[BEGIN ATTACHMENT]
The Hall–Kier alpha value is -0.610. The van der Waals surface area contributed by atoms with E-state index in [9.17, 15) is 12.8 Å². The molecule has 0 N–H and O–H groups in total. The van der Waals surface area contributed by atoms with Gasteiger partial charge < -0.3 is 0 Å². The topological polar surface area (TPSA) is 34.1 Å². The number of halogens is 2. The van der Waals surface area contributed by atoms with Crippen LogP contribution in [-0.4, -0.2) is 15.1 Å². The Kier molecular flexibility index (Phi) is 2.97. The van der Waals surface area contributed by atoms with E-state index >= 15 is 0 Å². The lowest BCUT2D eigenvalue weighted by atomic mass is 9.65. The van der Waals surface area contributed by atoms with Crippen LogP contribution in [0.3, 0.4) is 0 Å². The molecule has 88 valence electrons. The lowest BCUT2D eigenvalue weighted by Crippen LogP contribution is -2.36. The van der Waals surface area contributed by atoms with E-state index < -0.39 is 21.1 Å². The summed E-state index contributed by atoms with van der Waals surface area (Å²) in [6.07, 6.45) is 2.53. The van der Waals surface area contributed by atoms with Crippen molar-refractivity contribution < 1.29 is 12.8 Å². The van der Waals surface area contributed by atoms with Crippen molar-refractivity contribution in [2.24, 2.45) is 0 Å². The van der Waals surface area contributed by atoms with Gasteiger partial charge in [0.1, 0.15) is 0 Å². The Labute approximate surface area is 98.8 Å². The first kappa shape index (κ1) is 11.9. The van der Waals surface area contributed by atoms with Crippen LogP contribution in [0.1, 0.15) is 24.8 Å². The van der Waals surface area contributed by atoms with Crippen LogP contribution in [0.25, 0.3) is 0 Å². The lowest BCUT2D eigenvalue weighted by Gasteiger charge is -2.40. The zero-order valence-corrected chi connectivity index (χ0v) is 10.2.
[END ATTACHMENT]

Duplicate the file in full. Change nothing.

The Hall–Kier alpha value is -0.610. The van der Waals surface area contributed by atoms with E-state index in [9.17, 15) is 12.8 Å². The molecule has 0 N–H and O–H groups in total. The van der Waals surface area contributed by atoms with Gasteiger partial charge < -0.3 is 0 Å². The topological polar surface area (TPSA) is 34.1 Å². The number of halogens is 2. The van der Waals surface area contributed by atoms with Crippen LogP contribution in [-0.4, -0.2) is 15.1 Å². The Kier molecular flexibility index (Phi) is 2.97. The van der Waals surface area contributed by atoms with E-state index >= 15 is 0 Å². The lowest BCUT2D eigenvalue weighted by atomic mass is 9.65. The van der Waals surface area contributed by atoms with Crippen LogP contribution in [0.3, 0.4) is 0 Å². The molecule has 88 valence electrons. The lowest BCUT2D eigenvalue weighted by Crippen LogP contribution is -2.36. The van der Waals surface area contributed by atoms with E-state index < -0.39 is 21.1 Å². The summed E-state index contributed by atoms with van der Waals surface area (Å²) in [6.07, 6.45) is 2.53. The van der Waals surface area contributed by atoms with Crippen molar-refractivity contribution < 1.29 is 12.8 Å². The van der Waals surface area contributed by atoms with Crippen molar-refractivity contribution in [2.24, 2.45) is 0 Å². The van der Waals surface area contributed by atoms with Gasteiger partial charge in [0.1, 0.15) is 0 Å². The Labute approximate surface area is 98.8 Å². The first kappa shape index (κ1) is 11.9. The van der Waals surface area contributed by atoms with Crippen LogP contribution in [0.1, 0.15) is 24.8 Å². The van der Waals surface area contributed by atoms with Crippen LogP contribution in [0.25, 0.3) is 0 Å². The lowest BCUT2D eigenvalue weighted by Gasteiger charge is -2.40. The zero-order valence-corrected chi connectivity index (χ0v) is 10.2.